Plympton-Wyoming gains a new waterfront park

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It’s an opportunity that doesn’t come along very often.

Plympton-Wyoming is now the owner of Lamrecton Camp  on Egermont Road. The board of directors of the former United Church Camp has given the camp to the municipality under the condition it remain in public hands.

Lamrecton Camp opened its doors in 1926. It was originally run by the United Church of Canada, offering summer camps to children from around the region. The grounds are spread over several acres in a residential area stretching right to the shore of Lake Huron including about 100 feet of sandy beach.

Over 50 years ago, the United Church purchased what is now the Lambton Centre Camp near Forest and wanted to sell Lamrecton. But members of several area churches, including Camlachie United Church, felt there was still a use for the campground. It organized a board of directors to run the camp – hiring a couple of staff members to cook during the summer and take care of the grounds.

But the number of children going to summer camp dwindled and the board was losing money. So it decided to hand the camp over to the municipality.

Plympton-Wyoming Mayor Lonny Napper is thrilled the town will now be the caretaker of the property. “It is a nice big piece of property,” says Napper. “We’re very excited about getting it and perhaps there will be another public access to the beach.”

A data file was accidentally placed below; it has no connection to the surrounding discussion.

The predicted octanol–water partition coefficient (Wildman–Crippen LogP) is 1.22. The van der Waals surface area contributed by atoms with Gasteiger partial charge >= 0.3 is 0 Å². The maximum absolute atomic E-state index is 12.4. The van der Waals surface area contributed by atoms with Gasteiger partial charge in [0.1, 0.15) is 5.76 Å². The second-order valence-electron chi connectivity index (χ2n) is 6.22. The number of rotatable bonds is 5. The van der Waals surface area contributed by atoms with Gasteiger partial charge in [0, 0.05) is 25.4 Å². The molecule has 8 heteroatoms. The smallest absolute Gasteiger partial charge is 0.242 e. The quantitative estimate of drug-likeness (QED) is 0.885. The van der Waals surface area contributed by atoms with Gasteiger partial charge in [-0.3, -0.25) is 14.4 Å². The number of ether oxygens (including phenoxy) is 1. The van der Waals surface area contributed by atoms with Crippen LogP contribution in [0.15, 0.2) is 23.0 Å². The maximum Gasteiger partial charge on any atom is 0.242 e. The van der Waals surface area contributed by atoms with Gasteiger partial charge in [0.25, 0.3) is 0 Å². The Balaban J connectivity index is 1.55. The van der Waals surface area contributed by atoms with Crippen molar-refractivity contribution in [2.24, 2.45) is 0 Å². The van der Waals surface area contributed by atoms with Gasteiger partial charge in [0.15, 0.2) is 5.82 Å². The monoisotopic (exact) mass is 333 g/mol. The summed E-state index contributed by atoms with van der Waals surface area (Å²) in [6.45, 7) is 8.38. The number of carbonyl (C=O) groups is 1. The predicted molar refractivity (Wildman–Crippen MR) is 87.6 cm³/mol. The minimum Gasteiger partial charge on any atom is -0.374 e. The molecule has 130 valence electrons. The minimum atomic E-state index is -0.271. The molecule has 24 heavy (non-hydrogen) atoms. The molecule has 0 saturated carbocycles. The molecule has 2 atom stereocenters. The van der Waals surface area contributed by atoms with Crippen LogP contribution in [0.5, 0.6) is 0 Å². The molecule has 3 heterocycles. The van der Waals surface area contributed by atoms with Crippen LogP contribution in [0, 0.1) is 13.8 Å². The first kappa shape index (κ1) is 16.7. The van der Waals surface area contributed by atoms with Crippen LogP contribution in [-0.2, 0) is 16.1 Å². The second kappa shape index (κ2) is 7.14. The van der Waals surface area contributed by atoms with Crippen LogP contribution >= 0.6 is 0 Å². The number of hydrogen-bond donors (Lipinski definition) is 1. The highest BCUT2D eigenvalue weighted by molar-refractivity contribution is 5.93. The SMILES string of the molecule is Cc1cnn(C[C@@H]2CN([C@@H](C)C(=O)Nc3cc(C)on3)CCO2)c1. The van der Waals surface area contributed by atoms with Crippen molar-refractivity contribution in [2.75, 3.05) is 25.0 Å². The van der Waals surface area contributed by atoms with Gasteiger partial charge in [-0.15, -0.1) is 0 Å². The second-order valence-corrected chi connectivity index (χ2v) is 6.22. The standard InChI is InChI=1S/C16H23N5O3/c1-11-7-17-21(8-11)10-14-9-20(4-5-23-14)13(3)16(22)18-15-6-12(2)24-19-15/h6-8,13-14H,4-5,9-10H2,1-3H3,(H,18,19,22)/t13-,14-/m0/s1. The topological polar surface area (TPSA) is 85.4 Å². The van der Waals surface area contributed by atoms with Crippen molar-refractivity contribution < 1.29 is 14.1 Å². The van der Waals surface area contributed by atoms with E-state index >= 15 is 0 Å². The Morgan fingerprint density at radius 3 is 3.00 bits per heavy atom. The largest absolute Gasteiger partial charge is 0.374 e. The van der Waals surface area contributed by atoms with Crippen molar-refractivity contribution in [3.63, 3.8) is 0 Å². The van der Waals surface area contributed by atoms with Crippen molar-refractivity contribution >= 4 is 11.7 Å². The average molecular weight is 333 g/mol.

Napper and council received the keys for the camp this month and went out to tour the grounds. He says some of the buildings are still in good shape but the cabins would need a “capital investment” if they were to stay.

All that is uncertain however. Napper says council wants to take its time to consider all the possibilities for the land.

“It is all up in the air,” he says. “Everyone has ideas, we need to sit down and have a session of council to talk about it. And we want to engage the people in the area…but council has all kinds of ideas….and we want to make something that is compatible to the area.”

For now, the gates have been locked for the year and town staff is considering when to have a public meeting on what sort of park might be created. “We’re all very open…all pretty agreeable come back with our ideas,” says Napper.

While the future use is unclear, Napper is sure he wants to honour the people who donated the camp to Plympton-Wyoming and allow people to say “farewell to Lamrecton.”

Napper hopes to hold a special ceremony next June, perhaps to unveil a stone with the history of the camp on it.  “There are a lot of people who have a lot of memories of that park.”

And while Napper lays plans for honouring the past, he’s excited about the future of Plympton-Wyoming’s newest parkland. “We’re thrilled. Down in that area there is not a lot of public access to the beach and anytime you can gain green space along the lake it is a plus.

“Any time you can do to bring back God’s Creation in your control, I think you’ve gained something.”

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